Cable Congress provided some useful insights, as always, into the current state of the cable industry, its future prospects and cable operator strategies looking ahead. Here are a few key themes we picked up at the Brussels event last week.
The OTT big bad wolf â€“ weâ€™re just not scared
The cable industry is not worried about OTT. For starters, cable operators win when people need higher speed broadband, but just as importantly the threat of cord cutting has not materialised. There was more talk at this show about partnering with online content providers if they have something additional to add, and treating them like any other content aggregator. The bottom line is that the European cable industry is confident it will remain the primary aggregator of entertainment content in the home.
Multi-screen monetization â€“ itâ€™s still about loyalty
There is consensus that multi-screen TV is a must-have for Pay TV operators. It boosts customer satisfaction and therefore loyalty. Panel moderators made various attempts to explore new and discrete revenue streams that might arise from viewing on tablets and smartphones, etc, and there are hopes that companies can acquire new subscribers, upsell to higher priced packages and make it easier to consume more transactional content. One moderator asked why, when consumers say they will happily pay for this service, most companies are giving it away today. In all discussions, the chief justification always came back to loyalty: keeping hold of the customers you have. We know that several operators hope that multi-screen viewing will be habit forming and people will eventually pay more for the privilege.
The big question now is how to maintain growth
After a roaring decade for European cable, driven by its success in broadband acquisitions and triple-play bundling, the worry now is how to maintain growth. On one panel the question was asked: is cable still viewed by investors as growth stock or a way to make safe and steady returns? According to one analyst (as we report elsewhere), the big opportunity for increasing ARPU is now video again, with half of European cable subscribers yet to go digital. There was more discussion about future revenue and ARPU growth this year than for many but this should not distract from the strong position cable has got itself into. This is a problem created by success.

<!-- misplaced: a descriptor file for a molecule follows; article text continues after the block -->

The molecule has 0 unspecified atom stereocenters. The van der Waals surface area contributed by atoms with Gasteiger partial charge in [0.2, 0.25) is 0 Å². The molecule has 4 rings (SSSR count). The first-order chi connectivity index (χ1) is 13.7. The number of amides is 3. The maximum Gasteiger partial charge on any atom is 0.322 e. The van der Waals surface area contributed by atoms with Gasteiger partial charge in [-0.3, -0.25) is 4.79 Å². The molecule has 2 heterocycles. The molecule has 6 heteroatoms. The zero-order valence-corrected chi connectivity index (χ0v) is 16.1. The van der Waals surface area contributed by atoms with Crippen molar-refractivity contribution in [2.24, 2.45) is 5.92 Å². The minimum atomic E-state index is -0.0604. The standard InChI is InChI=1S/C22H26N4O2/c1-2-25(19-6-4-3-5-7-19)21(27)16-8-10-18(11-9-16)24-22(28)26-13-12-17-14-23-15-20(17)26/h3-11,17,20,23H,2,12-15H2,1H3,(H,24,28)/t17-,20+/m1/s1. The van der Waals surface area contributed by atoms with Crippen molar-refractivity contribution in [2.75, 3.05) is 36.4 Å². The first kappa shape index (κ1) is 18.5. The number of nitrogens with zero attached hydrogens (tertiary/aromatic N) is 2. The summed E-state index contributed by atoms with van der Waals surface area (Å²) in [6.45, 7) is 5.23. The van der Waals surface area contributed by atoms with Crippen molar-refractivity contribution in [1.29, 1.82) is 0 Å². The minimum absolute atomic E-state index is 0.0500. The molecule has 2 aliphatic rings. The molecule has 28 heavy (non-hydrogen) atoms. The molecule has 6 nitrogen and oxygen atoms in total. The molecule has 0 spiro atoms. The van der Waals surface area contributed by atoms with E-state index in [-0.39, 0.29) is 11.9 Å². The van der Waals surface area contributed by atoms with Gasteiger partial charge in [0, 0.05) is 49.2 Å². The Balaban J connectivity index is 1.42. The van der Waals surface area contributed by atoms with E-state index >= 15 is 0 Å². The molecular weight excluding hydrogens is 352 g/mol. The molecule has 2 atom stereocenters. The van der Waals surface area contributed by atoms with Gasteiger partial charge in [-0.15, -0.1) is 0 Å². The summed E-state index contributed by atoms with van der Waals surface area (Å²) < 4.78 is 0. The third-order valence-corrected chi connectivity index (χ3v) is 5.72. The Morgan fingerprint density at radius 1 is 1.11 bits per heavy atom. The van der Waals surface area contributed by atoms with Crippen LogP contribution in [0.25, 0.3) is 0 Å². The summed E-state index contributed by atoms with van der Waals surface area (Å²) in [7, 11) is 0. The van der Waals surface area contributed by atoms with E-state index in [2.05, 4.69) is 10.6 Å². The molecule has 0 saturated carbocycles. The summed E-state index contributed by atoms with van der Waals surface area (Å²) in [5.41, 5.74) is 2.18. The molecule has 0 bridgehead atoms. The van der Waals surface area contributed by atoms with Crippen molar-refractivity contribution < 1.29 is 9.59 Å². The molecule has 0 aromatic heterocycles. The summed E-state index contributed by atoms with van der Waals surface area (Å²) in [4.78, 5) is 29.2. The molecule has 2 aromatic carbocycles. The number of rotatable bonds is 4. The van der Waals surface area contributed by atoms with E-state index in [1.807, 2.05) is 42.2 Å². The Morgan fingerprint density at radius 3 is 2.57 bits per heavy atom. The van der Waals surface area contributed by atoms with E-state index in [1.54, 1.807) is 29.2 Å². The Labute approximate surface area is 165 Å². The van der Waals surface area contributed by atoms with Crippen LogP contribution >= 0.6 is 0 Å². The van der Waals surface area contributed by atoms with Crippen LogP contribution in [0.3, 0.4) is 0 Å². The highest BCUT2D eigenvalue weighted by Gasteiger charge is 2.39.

Being successful brings its own problems â€“ be vigilant
Telcos have been losing out to cable when it comes to broadband and need fibre roll-outs to keep pace. There is a view that the cable industry has a window of opportunity now to enjoy the fruits of its high-speed broadband investments before telcos catch up, and they even have time to take a breather at 50Mbps and consider just how fast they need to go, according to Mike Fries, President & CEO at Liberty Global. But he expressed fears that regulators/politicians could start sympathising with telcos so made the point that when it comes to broadband, this still a case of David vs Goliath.